Tuesday, October 30, 2012
Last Thursday, the San Francisco Conservatory of Music presented a Chamber Music Masters concert with cellist Bonnie Hampton (above, second from the right) who actually started the chamber music studies program at the school decades ago.
The programming (Riegger, Dvorak and Schumann) and Ms. Hampton's playing turned out to be unexpectedly dull, especially since most of the previous Conservatory Chamber Music Masters concerts have been so extraordinary. There was a major bit of excitement, however, and it was the playing of student violinist Alicia Choi above left in the First Dvorak Piano Quartet.
She was so good that she completely overpowered the quartet with her superior playing, including the fine violist Kristin Zimmerman above right, and the the Chamber Music Master Bonnie Hampton herself. If you get a chance to hear Ms. Choi perform at the Conservatory over the next year, jump at the chance. She's very special.
Monday, October 29, 2012
San Francisco Rec & Park put up a large screen in front of City Hall Sunday afternoon for the fourth game of the World Series matchup between the SF Giants and the Detroit Tigers.
By 5:30, the central dirt seating area was jammed, and the fog and wind were whipping through the plaza.
Most of the crowd seemed pretty cheerful and mellow, but there were drunk punks on the outskirts who looked like they were ready to create mayhem at a moment's notice, and for some reason there was very little police presence. Maybe they hadn't been offered overtime.
So we walked a block back home, got under the covers, and watched the Giants on TV win the World Series in a four-game sweep, with the fabulous Marco Scutaro hitting the 10th inning go-ahead RBI. It still feels a bit unreal.
Saturday, October 27, 2012
A pair of litigious, mentally unstable sociopaths have sued me and six of my elderly, retired neighbors at a condo complex in Palm Springs last week for "no less than $500,000." The assertions and fabrications in their legal complaint are insistently lunatic, which is very troubling. I was on the condo Board for about four months three years ago, and resigned because their constant harassment was destroying my health while trying to recover from AIDS-related pneumonia. Others have taken up the mantle of defending us, but with this latest lawsuit, it seems I have no choice but to deal with these monsters again.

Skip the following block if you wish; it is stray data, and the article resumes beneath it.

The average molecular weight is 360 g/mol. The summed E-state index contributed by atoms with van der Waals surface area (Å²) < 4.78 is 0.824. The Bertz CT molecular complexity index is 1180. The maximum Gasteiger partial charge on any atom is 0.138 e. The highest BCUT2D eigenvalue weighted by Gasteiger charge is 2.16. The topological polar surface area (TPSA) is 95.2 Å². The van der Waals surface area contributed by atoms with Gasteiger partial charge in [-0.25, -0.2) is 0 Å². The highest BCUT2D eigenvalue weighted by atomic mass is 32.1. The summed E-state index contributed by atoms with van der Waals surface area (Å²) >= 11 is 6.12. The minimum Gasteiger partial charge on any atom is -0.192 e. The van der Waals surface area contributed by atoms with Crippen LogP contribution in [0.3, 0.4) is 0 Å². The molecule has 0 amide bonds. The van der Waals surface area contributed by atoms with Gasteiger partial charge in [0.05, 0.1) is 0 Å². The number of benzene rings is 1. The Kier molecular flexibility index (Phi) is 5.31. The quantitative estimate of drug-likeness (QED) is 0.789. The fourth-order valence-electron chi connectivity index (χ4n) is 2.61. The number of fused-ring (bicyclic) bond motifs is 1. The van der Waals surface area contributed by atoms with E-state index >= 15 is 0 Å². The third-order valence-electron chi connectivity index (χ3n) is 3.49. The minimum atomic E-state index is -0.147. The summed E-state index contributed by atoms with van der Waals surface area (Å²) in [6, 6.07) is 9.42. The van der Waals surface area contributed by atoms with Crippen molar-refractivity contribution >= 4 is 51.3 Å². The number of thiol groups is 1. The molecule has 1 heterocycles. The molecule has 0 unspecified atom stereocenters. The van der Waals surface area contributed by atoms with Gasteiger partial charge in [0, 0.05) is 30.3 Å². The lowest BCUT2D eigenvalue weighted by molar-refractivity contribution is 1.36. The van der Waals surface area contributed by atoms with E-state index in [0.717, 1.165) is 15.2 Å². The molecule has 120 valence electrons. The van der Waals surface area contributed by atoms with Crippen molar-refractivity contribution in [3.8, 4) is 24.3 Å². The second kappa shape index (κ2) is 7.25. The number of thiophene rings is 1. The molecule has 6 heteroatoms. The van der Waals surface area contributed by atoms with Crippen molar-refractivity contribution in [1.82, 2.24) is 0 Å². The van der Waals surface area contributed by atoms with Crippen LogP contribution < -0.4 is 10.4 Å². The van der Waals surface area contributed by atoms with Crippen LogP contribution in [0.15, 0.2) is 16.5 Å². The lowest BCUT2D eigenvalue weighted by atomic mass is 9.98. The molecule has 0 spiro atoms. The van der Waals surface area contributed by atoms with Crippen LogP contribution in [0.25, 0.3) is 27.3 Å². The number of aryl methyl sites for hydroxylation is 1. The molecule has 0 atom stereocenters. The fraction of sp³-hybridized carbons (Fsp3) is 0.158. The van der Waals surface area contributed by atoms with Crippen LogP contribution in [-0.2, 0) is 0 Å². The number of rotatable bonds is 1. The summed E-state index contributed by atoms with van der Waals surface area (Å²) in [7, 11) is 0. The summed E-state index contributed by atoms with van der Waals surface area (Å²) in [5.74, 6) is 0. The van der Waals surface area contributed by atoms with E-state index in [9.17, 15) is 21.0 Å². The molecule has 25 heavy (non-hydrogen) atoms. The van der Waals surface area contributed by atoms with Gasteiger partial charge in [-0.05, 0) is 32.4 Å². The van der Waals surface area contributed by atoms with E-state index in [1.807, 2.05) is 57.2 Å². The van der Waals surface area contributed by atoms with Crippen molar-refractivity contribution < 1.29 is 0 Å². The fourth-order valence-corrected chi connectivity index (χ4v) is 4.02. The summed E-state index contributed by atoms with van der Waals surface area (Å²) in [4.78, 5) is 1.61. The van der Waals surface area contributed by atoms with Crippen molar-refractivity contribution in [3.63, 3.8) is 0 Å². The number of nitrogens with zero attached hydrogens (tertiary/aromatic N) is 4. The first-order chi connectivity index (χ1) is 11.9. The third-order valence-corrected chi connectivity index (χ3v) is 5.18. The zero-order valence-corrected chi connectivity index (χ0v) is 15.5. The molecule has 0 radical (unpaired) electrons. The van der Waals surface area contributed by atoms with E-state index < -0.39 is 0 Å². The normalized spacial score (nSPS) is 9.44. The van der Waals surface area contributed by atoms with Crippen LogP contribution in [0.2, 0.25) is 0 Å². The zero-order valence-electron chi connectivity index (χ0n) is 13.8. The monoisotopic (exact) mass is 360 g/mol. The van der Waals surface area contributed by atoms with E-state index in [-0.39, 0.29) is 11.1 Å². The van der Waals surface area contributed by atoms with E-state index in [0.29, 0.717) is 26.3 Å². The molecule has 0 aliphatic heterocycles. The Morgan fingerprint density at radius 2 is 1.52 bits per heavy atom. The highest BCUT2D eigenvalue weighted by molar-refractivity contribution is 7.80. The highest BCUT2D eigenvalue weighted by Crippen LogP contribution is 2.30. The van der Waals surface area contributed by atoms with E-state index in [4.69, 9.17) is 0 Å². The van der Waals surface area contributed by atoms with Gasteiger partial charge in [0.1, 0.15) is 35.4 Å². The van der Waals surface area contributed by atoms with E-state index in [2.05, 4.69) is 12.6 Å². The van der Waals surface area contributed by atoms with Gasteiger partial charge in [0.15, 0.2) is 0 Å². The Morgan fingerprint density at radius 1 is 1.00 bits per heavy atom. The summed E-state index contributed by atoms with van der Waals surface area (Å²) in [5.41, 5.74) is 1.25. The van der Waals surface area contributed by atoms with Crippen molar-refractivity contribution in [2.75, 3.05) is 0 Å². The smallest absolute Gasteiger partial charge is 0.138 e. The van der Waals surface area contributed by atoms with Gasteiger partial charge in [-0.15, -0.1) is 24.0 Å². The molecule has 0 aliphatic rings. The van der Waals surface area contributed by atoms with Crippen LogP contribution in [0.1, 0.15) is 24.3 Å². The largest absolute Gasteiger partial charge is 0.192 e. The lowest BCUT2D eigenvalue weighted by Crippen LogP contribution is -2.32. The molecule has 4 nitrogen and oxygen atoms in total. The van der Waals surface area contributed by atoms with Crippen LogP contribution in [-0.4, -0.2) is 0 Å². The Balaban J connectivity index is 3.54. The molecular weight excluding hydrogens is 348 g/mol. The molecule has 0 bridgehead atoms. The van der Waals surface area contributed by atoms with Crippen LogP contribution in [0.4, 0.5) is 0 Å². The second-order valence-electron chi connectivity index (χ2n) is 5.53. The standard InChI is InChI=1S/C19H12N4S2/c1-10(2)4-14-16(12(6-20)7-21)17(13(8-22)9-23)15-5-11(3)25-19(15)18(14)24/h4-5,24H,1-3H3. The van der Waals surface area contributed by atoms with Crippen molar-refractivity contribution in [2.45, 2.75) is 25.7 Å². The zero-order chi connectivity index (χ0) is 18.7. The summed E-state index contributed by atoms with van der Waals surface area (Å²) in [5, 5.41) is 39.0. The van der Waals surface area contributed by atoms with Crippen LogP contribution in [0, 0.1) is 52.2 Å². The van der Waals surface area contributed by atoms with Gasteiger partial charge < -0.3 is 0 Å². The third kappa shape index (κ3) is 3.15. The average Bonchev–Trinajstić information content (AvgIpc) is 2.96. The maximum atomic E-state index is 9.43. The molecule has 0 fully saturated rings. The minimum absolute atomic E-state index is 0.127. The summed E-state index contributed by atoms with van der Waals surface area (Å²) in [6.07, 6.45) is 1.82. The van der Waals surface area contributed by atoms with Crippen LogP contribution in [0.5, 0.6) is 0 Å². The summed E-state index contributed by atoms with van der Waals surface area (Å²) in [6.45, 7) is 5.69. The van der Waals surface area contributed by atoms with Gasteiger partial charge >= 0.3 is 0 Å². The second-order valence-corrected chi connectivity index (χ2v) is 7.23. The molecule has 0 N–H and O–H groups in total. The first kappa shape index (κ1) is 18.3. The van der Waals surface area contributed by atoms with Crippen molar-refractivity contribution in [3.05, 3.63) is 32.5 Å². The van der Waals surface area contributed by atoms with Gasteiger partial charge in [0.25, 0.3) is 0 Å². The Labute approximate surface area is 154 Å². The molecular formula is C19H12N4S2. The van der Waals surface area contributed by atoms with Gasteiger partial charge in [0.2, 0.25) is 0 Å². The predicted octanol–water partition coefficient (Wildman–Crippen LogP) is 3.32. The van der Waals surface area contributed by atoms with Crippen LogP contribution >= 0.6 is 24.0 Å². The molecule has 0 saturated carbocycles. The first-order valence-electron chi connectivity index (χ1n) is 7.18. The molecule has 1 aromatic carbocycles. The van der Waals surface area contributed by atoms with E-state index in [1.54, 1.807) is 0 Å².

This week I called a Mexican-American friend with the story, and he promised to have his 90-year-old-plus grandmother in El Paso pray for me, which was followed this morning by a dream that was unusually vivid. I was in an unfamiliar Mexican city at a senior center, and an older lady befriended me and offered a key that was attached to a thin golden girdle that wrapped around my waist. There followed a series of frightening adventures involving dogs and pigs and soldiers and quicksand and earthquakes, but I felt completely safe through it all. After waking, I walked by 8th and Mission where the billboard above has just appeared, and let's just say it felt like a sign. Gracias, abuelita. Your love is much appreciated.
Thursday, October 25, 2012
Van Ness Avenue at Civic Center has gone orange and black recently...
...presumably in support of the San Francisco Giants in the World Series...
...though the Davies Hall lighting and decorations seem to be more about publicizing the increasingly ambitious Dia de Los Muertos concert this November 2nd.
The best coverage of the Giants playoff games I've been reading is at the 40 Going on 28 blog. After a long paean to the Wonderfulness of the Giants, he slips this in:
"(Oh, one other thing, because it can't be all sunshine and roses: Hunter Pence, dude, you seem like a good guy, but what the fuck? You used to be able to hit? What the fuck happened to you? Did you participate in a some kind of black magic ritual and transfer all your Baseball Strength to Barry Zito? I mean, that's cool and everything, but I hope he's taking care of you because you look like a tweaked-out gardener swinging a brush cutter up there.)"
Happily, Hunter Pence had one of the few hits tonight in a close Game 2 Giants win. I'm still recovering from the last improbable World Series pennant two years ago, so this feels a bit like a dream.
Tuesday, October 23, 2012
On Sunday afternoon, the Dew Tour moved its four-day competition from Civic Center to a hill on Harrison Street next to the Bay Bridge.
Cargo containers, ramps, stairs, railings, flatbeds, and a Toyota with a ramp on its roof were strewn about over a four-block stretch...
...and 14 competitors came barreling down the street doing free-form tricks that were delightful and frightening in equal measure.